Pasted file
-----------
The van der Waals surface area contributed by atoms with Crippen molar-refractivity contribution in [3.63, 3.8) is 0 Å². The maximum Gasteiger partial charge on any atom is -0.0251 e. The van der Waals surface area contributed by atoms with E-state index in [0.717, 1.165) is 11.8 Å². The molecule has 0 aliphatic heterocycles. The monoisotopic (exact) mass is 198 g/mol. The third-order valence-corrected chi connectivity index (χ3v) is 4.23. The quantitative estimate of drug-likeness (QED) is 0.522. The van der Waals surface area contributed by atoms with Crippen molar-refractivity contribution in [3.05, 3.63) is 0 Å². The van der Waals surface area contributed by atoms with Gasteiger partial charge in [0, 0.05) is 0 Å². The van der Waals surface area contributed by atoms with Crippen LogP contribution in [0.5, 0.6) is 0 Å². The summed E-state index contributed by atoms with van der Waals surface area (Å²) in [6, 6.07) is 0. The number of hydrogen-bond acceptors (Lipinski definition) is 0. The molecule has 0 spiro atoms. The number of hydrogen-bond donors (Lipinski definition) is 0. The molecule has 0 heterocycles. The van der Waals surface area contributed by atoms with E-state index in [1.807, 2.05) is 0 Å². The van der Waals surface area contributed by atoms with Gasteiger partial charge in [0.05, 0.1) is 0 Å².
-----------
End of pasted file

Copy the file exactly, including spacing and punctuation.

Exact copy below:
The van der Waals surface area contributed by atoms with Crippen molar-refractivity contribution in [3.63, 3.8) is 0 Å². The maximum Gasteiger partial charge on any atom is -0.0251 e. The van der Waals surface area contributed by atoms with E-state index in [0.717, 1.165) is 11.8 Å². The molecule has 0 aliphatic heterocycles. The monoisotopic (exact) mass is 198 g/mol. The third-order valence-corrected chi connectivity index (χ3v) is 4.23. The quantitative estimate of drug-likeness (QED) is 0.522. The van der Waals surface area contributed by atoms with Crippen molar-refractivity contribution in [3.05, 3.63) is 0 Å². The van der Waals surface area contributed by atoms with Gasteiger partial charge in [0, 0.05) is 0 Å². The van der Waals surface area contributed by atoms with Crippen LogP contribution in [0.5, 0.6) is 0 Å². The summed E-state index contributed by atoms with van der Waals surface area (Å²) in [6, 6.07) is 0. The number of hydrogen-bond acceptors (Lipinski definition) is 0. The molecule has 0 spiro atoms. The number of hydrogen-bond donors (Lipinski definition) is 0. The molecule has 0 heterocycles. The van der Waals surface area contributed by atoms with E-state index in [1.807, 2.05) is 0 Å². The van der Waals surface area contributed by atoms with Gasteiger partial charge in [0.05, 0.1) is 0 Å².